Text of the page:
Will Georgia's Hiring of Scott Cochran From Alabama Be a Game-Changer for Dawgs?
When word came Monday that Georgia had hired strength coach Scott Cochran away from Alabama, I thought of Ed Orgeron.
For it was the LSU head football coach who told the story of his team’s 29-0 loss to Alabama in 2018. And as he looked at the final stats, Orgeron came to a fateful decision: Merely tweaking what would eventually be a 10-3 football team was not going to get it done. Getting from good to great, the most difficult step of all on the success continuum, would require something bold. And doing something bold does not come without risk.
“We couldn’t stick with the status quo. That was for sure,” Orgeron said.
So Orgeron hires 29-year-old Joe Brady from the New Orleans Saints and completely retools the offense to take advantage of what senior quarterback Joe Burrow can do. And the rest is history. LSU goes 15-0 and wins the national championship in one of the most dominating seasons these old eyes have seen. Burrow won the Heisman Trophy by a landslide and may be the first player taken in the NFL Draft come April.
What Orgeron did was a program changer that allowed LSU to finally catch Alabama, which has been the SEC’s gold standard since Nick Saban arrived in 2007.
Could Kirby Smart’s hiring of Cochran, the only assistant who has been with Saban for all six of his national championships (1 at LSU, 5 at Alabama), be the same kind of move? Could it be the intangible that gets Georgia, which has won three straight SEC East championships but no national championships, over the hump in its pursuit of Alabama?
Or is the media, as we are wont to do, making too much of a strength coach—not a high-profile coordinator but a strength coach—simply moving from one conference team to another?
When it comes to questions like these where you stand, Florida basketball coach Billy Donovan once said, depends upon where you sit.
But consider this.
Over the past 10-15 years, the position of strength and conditioning coach has changed dramatically. It used to be the strength coach ran the off-season conditioning program and would be the guy who enforced discipline, such as running the stadium steps at 6 a.m. Some would serve as the “Get Back” coach to keep players behind the sideline during the game.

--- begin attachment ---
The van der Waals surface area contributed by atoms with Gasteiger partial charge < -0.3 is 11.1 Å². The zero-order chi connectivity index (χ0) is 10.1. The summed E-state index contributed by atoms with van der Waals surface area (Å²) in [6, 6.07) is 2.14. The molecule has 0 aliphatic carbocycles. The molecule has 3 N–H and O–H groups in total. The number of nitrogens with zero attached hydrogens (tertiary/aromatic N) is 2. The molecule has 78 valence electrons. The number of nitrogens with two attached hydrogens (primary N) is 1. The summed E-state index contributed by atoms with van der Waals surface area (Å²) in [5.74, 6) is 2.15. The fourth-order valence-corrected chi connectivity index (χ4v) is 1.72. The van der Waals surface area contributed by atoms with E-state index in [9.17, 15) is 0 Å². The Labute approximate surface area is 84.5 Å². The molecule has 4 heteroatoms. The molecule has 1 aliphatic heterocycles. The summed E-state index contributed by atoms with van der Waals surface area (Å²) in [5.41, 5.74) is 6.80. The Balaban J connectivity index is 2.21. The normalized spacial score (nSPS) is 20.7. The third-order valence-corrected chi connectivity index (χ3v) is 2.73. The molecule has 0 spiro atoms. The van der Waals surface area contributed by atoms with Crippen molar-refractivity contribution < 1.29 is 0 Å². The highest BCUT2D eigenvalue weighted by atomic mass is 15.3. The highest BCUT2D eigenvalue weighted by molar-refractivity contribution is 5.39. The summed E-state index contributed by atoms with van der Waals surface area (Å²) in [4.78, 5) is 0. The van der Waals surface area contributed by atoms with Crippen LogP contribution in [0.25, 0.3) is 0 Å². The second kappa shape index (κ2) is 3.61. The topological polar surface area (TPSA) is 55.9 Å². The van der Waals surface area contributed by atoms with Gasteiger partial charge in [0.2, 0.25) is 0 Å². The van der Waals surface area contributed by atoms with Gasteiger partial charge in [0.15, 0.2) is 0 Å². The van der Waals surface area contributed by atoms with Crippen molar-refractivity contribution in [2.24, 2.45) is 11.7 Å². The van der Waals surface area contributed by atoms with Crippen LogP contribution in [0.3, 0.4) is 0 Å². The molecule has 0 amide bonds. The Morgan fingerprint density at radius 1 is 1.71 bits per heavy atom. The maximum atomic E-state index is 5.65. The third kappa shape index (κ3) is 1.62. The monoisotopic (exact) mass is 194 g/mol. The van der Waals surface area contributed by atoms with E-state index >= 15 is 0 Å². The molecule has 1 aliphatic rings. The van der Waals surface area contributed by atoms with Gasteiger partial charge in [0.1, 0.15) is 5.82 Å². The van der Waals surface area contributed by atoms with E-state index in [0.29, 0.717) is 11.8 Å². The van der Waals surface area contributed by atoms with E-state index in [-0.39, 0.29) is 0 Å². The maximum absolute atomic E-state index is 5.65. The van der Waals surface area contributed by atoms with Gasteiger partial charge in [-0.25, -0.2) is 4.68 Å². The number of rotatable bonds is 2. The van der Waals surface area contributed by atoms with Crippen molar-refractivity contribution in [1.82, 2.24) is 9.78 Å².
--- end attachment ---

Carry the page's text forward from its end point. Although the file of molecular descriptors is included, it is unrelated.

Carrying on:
In today’s game, the strength and conditioning coach is not only charged with using cutting-edge training techniques to develop athletes into the biggest, strongest and fastest they can be, he is, for lack of a better term, the assistant head coach in charge of morale.
He plays good cop to the head coach’s bad cop.
He spends more time with the players than any single member of the staff. If there is something wrong in the locker room, the strength coach will be the first to know it. If a player is unhappy and is thinking about leaving, the strength coach will know about it. And if a player decides to stay, chances are very good that the strength coach talked him into it.
Fifteen or 20 years ago you couldn’t name three SEC strength coaches if your life depended on it.
Somewhere along the way, these guys became rock stars and started getting paid like rock stars.
Cochran had his own Regions Bank television commercial where Saban had a cameo appearance at the very end. I’ve never seen that before.
Mickey Marotti was one of the first hires Urban Meyer made when he became Florida’s head coach in 2005. Florida won national championships in 2006 and 2008. He went with Meyer to Ohio State (national championship in 2014) and is still there as the assistant athletic director for football sports performance. According to USA Today, Marotti makes $795,000 a year.
The top 10 strength and conditioning coaches in college football make $450,000 a year or higher, also according to USA Today.
Cochran was making $595,000 at Alabama and it’s a pretty good bet he got a substantial raise to join his friend Kirby Smart in Athens.
So inquiring minds want to know: Is Cochran’s departure a game changer in the ongoing dynamic between Georgia and Alabama? Does it represent a changing of the guard?
We have no way of knowing that.
But consider this: Georgia is making a lot of changes, particularly on offense, for this season. The Bulldogs just signed another No. 1 recruiting class. When he walks into the Georgia locker room for the first time, Cochran will have instant credibility. The energy level at Georgia’s spring practice is going to go up a notch or two because he is on the field. But remember that Cochran is going to Georgia not as a strength coach but as a special teams coach. That’s because Georgia already has a Top 10 strength coach in Scott Sinclair.
Georgia fans would be wise not to underestimate Saban. Yes, he has just lost a key component to Alabama’s incredible run of five national championships since 2009. There will be no shortage of qualified applicants for Cochran’s old job. But whoever Saban hires, that person will have to earn the trust of the locker room. That takes time. Scott Cochran takes a ton of institutional knowledge and human capital with him. And that is not easily replaced.
All we really know at this point is that Cochran and the Georgia Bulldogs will get a very warm reception when they go to Tuscaloosa on Sept. 19. And who knows? They could meet again in the SEC championship game on Dec. 5 in Atlanta.
Buckle up folks. This is going to be fun.